How Everything Became Emo

This year, a new wave of music argued that emo is less a genre than the sound of change, uncertainty, and desperate connection.

Olivia Rodrigo, Juice Wrld, and the Kid Laroi
Jon Kopaloff / Getty; Johnny Nunez / WireImage / Getty; Theo Wargo / Getty; The Atlantic

Anyone who spent their teenagedom in a black hooded sweatshirt was served a nice piece of attention bait last year in the form of a TikTok phenomenon known as the “emo test.” In it, users listened to snippets of songs by such artists as Panic! At the Disco and Paramore to see how many tunes they recognized. If you got eight to 10 songs right, you were certified “emo.” If you got more than that, then congrats—you were “broken.”

The meme now feels like an omen for what would unfold in pop music in 2021, when many a top-tier artist had a whiff of emo—a label that evolved from the 1980s punk scene but has come to envelop all manner of anguished music designed to smudge eyeliner. Olivia Rodrigo sent masses moshing with a Paramore update, “Good 4 U.” Lil Nas X’s debut album spiced his technicolor raps with tender rock. TikTok heartthrobs and onetime child stars collaborated on raging pop-punk with the Blink-182 legend Travis Barker. The year’s breakout newbie, the Australian singer/rapper The Kid Laroi, groaned and moaned his way to No. 1 on the Billboard Hot 100.

People have argued for decades over what emo really means, and 2021’s wave might seem to stretch the word to definitional incoherence. Rodrigo’s sing-along diaries don’t sound much like Lil Huddy’s goth blustering, and neither much resembles canonical emo bands such as The Get Up Kids. Partly the new wave is just the coronation for distinct musical subcultures that have been burbling online for years. Partly it reflects nostalgia for the 2000s (Linkin Park made it into a version of the emo test despite being, as anyone who remembers the George W. Bush years knows, nu metal). But the trend also reflects our era in deep-seated ways. Emo is not only the music of sadness—it is the music of change, uncertainty, and desperate, joyful connection.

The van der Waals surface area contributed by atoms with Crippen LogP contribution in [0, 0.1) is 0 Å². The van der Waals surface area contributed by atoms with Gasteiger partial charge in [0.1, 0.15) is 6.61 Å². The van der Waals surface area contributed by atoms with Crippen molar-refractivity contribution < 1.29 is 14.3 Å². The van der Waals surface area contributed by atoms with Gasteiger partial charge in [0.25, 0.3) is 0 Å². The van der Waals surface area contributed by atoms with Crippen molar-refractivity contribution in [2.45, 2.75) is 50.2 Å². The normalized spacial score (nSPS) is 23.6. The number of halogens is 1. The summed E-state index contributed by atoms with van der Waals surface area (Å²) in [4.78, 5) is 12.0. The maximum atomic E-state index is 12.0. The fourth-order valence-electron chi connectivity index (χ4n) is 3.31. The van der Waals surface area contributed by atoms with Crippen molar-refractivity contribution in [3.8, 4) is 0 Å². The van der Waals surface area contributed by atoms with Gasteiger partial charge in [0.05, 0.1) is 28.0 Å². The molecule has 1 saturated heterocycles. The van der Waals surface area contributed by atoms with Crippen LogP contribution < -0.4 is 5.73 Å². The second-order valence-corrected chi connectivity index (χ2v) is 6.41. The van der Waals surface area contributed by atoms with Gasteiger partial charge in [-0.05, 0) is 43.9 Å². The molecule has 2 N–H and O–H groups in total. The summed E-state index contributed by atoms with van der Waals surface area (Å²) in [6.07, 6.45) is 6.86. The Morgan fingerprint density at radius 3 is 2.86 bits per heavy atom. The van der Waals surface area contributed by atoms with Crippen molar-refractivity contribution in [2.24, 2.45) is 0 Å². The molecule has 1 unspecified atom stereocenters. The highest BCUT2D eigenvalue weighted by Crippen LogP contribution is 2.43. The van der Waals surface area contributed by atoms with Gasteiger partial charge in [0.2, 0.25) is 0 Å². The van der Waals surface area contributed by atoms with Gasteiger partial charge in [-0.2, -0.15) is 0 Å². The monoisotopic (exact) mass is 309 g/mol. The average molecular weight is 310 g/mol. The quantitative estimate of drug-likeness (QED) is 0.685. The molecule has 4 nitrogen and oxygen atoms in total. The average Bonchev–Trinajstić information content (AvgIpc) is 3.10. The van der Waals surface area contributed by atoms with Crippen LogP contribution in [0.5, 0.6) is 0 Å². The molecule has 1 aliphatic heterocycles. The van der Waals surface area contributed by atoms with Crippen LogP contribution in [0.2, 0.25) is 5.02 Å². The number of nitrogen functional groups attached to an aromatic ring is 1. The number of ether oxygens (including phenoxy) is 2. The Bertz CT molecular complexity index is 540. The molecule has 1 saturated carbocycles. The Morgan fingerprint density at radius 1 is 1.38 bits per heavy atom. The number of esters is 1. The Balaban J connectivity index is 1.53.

If any single factor unites what gets labeled “emo,” it is voice. Although the past decade of pop didn’t lack for vulnerable singing, it usually came in the form of R&B silkiness (The Weeknd, Drake, SZA) or “indie girl” breathiness (Lorde, Halsey, Ellie Goulding). But many of this past year’s stars sang in ways that recalled punk rock. Their tones were shredded rather than smooth. They sang around, rather than always neatly on, the notes of their melodies. They alternated rat-a-tat bursts of syllables with sustained wails that slid dramatically, nauseously, from heights to depths and back again. To sing emo is, basically, to waver.

It also means to be relatable. In his 2003 book Nothing Feels Good: Punk Rock, Teenagers, and Emo, Andy Greenwald argued that “emo isn’t a genre” but rather “a particular relationship between a fan and a band … the desire to turn a monologue into a dialogue,” reflecting a “specific sort of teenage longing, a romantic and ultimately self-centered need to understand the bigness of the world in relation to you.” His book analyzed the young suburbanites who worshipped then-trending bands such as Dashboard Confessional, and it was presciently written around the time that the internet was beginning to enable the mass interactivity that defines music fandom today.

Watching TikTokers lip-synch to, duet to, and remix their favorite songs makes it glaring why emo might be big right now: Hyper-identifying with a song is easy when singing along is partly a matter of affecting a certain tone of voice. It is also easy when the lyrics are concrete, self-centered, cinematic, and human. As Rodrigo stormed the charts early in the year with “Drivers License,” a tale of one teenager’s road-related heartbreak, listeners treated the lyrics like Mad Libs by plugging in their own words without changing an iota of the emotional content. ​​The range of musical styles that have lately been called “emo” also confirms that the term doesn’t refer to a genre so much as a sensibility—one that plays well in the streaming economy where pop seems ever more defined not only by popularity but also by listener passion.